BISMARCK, N.D. — The group representing North Dakota’s petroleum industry is holding its annual meeting in the state’s biggest city of Fargo in the hopes that it will give people far from the western oil patch a chance to learn more about drilling activity.
The North Dakota Petroleum Council, which represents more than 500 companies doing business in North Dakota, opened registration Wednesday for its annual meeting Sept. 22-23. The event costs $600 for nonmembers to attend.
A free event that’s open to the public is set for Sept. 21 and is intended to tout oil-related business opportunities, said Tessa Sandstrom, a spokeswoman for the group.
“It’s a unique opportunity to get out and share information about the industry,” Sandstrom said of holding the annual meeting in Fargo, which is at least 250 miles from the nearest oil well.
North Dakota trails only Texas in oil production among U.S. states. Its output has risen from about 261,000 barrels a day in 2010 to more than 1 million barrels daily today with advanced drilling techniques in the rich Bakken shale and Three Forks formations in the western part of the state.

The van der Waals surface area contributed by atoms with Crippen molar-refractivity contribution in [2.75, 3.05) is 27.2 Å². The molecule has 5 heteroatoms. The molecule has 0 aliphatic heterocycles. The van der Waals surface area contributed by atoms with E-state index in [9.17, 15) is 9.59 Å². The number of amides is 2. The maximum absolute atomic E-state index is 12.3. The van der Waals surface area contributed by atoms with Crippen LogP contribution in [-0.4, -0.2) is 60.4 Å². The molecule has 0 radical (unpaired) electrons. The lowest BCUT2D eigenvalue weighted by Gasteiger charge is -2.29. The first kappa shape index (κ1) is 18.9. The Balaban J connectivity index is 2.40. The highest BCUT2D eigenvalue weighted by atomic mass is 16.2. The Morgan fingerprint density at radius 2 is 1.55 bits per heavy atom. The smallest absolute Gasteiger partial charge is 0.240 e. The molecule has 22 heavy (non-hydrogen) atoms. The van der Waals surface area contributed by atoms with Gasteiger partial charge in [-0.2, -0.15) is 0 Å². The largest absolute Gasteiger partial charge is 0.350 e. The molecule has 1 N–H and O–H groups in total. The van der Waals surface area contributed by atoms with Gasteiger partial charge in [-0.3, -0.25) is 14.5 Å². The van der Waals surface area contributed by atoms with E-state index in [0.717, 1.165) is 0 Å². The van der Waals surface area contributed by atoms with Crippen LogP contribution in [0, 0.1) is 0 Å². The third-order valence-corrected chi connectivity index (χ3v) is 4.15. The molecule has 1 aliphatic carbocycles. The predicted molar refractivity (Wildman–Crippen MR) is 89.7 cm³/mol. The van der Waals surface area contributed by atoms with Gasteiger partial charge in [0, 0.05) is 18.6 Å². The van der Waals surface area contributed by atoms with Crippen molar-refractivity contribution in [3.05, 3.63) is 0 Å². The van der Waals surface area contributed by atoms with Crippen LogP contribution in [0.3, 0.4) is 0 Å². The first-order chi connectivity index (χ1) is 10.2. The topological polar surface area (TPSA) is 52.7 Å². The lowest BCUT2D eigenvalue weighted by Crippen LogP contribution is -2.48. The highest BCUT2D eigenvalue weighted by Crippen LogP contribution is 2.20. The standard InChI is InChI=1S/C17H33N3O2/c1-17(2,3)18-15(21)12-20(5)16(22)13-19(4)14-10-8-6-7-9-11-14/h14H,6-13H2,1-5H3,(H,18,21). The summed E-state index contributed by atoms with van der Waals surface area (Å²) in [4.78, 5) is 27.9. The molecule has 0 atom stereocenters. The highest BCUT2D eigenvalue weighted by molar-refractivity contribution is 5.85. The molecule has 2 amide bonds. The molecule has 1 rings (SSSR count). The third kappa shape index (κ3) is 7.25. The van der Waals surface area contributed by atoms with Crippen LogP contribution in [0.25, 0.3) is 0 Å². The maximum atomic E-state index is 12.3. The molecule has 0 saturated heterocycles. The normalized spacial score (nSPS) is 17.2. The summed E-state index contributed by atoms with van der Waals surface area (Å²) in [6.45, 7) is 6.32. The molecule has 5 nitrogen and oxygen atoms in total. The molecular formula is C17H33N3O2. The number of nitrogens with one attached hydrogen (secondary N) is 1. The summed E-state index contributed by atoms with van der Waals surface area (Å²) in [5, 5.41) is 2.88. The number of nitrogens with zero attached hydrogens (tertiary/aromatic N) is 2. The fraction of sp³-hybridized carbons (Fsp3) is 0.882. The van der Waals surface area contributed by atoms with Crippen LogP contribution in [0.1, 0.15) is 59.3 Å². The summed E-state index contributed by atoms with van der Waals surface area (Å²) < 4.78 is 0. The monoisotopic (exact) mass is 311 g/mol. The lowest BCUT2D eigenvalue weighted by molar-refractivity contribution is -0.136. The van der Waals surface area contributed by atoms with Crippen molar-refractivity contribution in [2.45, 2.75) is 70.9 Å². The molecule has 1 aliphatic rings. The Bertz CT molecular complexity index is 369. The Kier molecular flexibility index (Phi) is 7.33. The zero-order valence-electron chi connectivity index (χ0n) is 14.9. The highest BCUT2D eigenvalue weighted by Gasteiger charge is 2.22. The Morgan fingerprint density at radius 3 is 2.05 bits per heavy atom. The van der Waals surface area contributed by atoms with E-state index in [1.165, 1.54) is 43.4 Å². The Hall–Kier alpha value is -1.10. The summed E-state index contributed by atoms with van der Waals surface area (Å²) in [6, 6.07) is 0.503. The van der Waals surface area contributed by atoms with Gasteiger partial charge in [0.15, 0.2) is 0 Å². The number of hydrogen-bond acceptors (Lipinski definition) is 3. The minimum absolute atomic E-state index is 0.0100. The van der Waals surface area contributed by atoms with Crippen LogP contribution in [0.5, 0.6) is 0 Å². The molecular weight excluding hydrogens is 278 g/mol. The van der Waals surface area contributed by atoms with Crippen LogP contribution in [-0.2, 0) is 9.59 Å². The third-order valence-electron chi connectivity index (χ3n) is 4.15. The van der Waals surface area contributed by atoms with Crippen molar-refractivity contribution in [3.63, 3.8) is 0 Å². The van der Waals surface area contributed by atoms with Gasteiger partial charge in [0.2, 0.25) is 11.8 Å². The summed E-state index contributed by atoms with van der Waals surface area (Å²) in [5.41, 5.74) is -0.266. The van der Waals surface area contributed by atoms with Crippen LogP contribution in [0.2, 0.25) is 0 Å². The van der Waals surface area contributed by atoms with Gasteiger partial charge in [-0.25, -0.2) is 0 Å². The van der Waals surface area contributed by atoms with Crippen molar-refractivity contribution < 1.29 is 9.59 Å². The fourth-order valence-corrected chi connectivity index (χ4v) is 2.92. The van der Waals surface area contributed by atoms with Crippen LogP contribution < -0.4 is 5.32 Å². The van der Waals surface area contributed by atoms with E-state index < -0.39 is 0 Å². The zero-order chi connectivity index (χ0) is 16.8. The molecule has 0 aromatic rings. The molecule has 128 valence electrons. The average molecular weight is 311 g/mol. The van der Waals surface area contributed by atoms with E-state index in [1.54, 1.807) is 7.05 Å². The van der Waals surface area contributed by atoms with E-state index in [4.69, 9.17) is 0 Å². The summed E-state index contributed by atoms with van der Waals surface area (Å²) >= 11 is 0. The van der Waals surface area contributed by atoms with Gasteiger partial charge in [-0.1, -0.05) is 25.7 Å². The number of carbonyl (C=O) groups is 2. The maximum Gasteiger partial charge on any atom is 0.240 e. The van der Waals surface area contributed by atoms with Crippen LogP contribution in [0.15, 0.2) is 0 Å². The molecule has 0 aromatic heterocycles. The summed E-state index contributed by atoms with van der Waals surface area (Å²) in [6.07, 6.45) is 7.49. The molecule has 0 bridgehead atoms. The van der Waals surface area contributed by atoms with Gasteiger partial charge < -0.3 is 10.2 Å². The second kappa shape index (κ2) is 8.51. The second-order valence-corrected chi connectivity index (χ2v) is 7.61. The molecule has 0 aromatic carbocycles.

The annual meeting, which is in its 34th year, historically has been held in the tourist town of Medora in southwest North Dakota, or on a few occasions just outside the oil patch in places like Minot or Bismarck. Two years ago, the group moved its meeting to eastern North Dakota for the first time, to Grand Forks.
Sandstrom said the annual meeting, which is expected to draw about 800 people from it’s the group’s membership, has “outgrown” Medora.
Ron Ness, president of the North Dakota Petroleum Council, said oil-related opportunities for entrepreneurs extend well beyond western North Dakota.
Residents of eastern North Dakota have been “incredibly supportive” of drilling in the western part of the state and several businesses in Fargo already “are heavily involved in the Bakken,” Ness said.
Jill Halvorson, sales director for the Fargo-Moorhead Convention & Visitors Bureau, said the annual meeting is expected to inject about $180,000 into the local economy.
Halvorson said her group has been “wooing” the petroleum trade group for years.
“When they held it in Grand Forks it opened the door for us,” she said. “There is no oil in Grand Forks either.”
This article was from The Associated Press and was legally licensed through the NewsCred publisher network.